Interest rates analysis: Bank of England getting it right and wrong with latest move

Any praying that the Bank of England has finished hiking interest rates is likely to fall on deaf ears.

As widely anticipated, the central bank lifted the base rate by a further quarter point to 4.5 per cent as it attempts to put a lid on soaring inflation - much of it fuelled by global energy costs that are beyond its control. It marks the 12th increase since December 2021 and takes borrowing costs to the highest level since the 2008 financial crisis. Of course, most personal and business borrowers will be facing percentage rates several points above that 4.5 per cent base rate. Those with savings will be hoping for an interest rate boost, though many institutions have been painfully slow to pass on the advantages of fiscal tightening.

Seven members of the Bank of England’s monetary policy committee (MPC) voted to increase the base interest rate to 4.5 per cent from 4.25 per cent. Food prices have stayed higher for longer than expected, the Bank noted, partly due to the conflict in Ukraine and poor harvests in some European countries, ramping up the cost of living for households across the UK. Inflation is still expected to drop sharply from April this year, as energy prices decline and household bills are subsidised, the MPC said, though several commentators are now questioning whether Prime Minister Rishi Sunak can meet his pledge of halving double-digit inflation by the end of the year. The Bank had previously thought consumer price inflation could fall as low as 1 per cent by the middle of 2024 but it is now predicted to reach around 3.4 per cent.

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The TUC said the latest interest rate rise would “make a bad situation worse”, arguing that working people needed “decent pay rises” to keep up with the cost of living. TUC general secretary Paul Nowak said: “With the UK economy flatlining, and the value of everyone’s pay plummeting, another rate rise will make a bad situation worse. The priority should be protecting living standards and boosting the economy to safeguard people’s jobs.”

Susannah Streeter, head of money and markets at investment platform Hargreaves Lansdown, said the battle to tame inflation looked far from over, with the road “wide open for another hike”. Noting that the pound had risen against the dollar, as the US Federal Reserve and Bank of England look set to diverge on policy, she said: “The rate raising marathon has passed yet another milestone as policymakers try and pull back runaway inflation. The hike of 0.25 per cent pushing the base rate to 4.5 per cent was widely forecast, given that super-hot consumer prices are failing to cool off quickly despite rapid tightening. With wages staying elevated and consumer resilience strong, the finishing line of rate hikes may still be way off.

“Although the Bank expects inflation to drop to 5.1 per cent by the end of this year from 10.1 per cent in March, it’s in contrast to the fall to the 3.9 per cent level it predicted in February, with food prices expected to stay stubbornly high. But the Bank is also admitting that the price spiral may prove harder to come down than it previously expected, citing upward risks to forecasts, and that’s why the road still seems wide open for another hike.”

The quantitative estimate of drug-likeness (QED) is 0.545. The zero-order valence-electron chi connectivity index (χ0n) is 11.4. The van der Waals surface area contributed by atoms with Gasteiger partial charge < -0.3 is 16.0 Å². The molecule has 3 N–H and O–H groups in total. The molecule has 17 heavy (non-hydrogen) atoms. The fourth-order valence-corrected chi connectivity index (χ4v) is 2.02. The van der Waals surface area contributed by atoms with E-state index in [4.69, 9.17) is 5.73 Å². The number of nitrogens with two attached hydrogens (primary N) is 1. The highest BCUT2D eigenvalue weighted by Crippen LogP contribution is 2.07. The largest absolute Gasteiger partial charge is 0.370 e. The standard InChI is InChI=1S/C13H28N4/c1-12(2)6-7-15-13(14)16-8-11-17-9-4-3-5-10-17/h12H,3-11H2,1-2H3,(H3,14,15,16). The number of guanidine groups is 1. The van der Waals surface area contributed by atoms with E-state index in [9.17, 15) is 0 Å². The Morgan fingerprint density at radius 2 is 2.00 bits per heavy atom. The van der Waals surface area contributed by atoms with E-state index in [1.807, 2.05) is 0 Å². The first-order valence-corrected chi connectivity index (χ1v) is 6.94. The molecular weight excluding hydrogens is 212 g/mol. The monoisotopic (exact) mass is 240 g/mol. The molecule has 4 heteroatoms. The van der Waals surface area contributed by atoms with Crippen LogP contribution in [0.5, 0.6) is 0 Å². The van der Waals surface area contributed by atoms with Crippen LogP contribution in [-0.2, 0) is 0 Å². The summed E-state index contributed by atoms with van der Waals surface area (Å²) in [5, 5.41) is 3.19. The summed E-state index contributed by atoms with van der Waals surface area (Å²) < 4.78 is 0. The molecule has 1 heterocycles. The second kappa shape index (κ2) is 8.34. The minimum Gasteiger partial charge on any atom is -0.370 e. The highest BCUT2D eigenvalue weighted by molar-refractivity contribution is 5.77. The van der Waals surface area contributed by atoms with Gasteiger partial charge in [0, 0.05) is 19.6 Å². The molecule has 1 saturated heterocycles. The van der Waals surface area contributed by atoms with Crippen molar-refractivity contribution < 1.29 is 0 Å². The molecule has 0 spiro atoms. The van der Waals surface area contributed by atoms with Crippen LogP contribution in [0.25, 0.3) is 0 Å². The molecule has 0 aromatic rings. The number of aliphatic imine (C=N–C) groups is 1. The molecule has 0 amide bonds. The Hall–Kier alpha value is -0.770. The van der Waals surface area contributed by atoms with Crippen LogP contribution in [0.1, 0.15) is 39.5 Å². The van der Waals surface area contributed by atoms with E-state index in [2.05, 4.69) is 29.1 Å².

Trevor Williams, chair of the think-tank Institute of Economic Affairs’ shadow monetary policy committee and former chief economist at Lloyds Bank, said the Bank of England was at significant risk of overcorrecting. He warned: “Just as the Bank of England failed to identify inflationary pressures at the tail end of the Covid-19 pandemic, they may be once again focusing too much on present inflation rather than long run trends. The sharp reduction in the money supply points towards inflation coming down quickly over the coming two years. The UK’s sluggish economic growth, easing supply chain pressures and a series of recent bank failures also point against the need for further rate rises.”

Meanwhile, economists at the central bank released a marked upgrade to their economic growth expectations. They now expect that gross domestic product (GDP) will not fall during a single quarter this year, meaning the economy is not set to decline and the UK could avoid a recession. In February, the committee believed the economy could fall into a shallow recession starting from the first three months of the year.

The Bank of England, above, has a target to peg inflation at about 2 per cent.The Bank of England, above, has a target to peg inflation at about 2 per cent.
The Bank of England, above, has a target to peg inflation at about 2 per cent.

Now it expects GDP to rise by 0.25 per cent this year before a 0.75 per cent increase next year and the year after. It had previously forecast a 0.5 per cent fall this year, followed by a drop of 0.25 per cent next year and a 0.25 per cent rise in 2025. The increase of 2.25 percentage points over the three-year forecast period marked the biggest upgrade since the MPC was formed in 1997.

Mairi Spowage, director of the Fraser of Allander Institute at the University of Strathclyde, said: “The Bank’s outlook for the UK economy has improved considerably since their last set of forecasts were published in February. Broadly in line with the Office for Budget Responsibility, they now think that the UK economy will overall be flat in the first half of 2023 before returning to growth in the second half of the year. The Bank’s expectations are still for inflation to fall sharply from April, in part as the high price levels from a year ago come into the comparison.”



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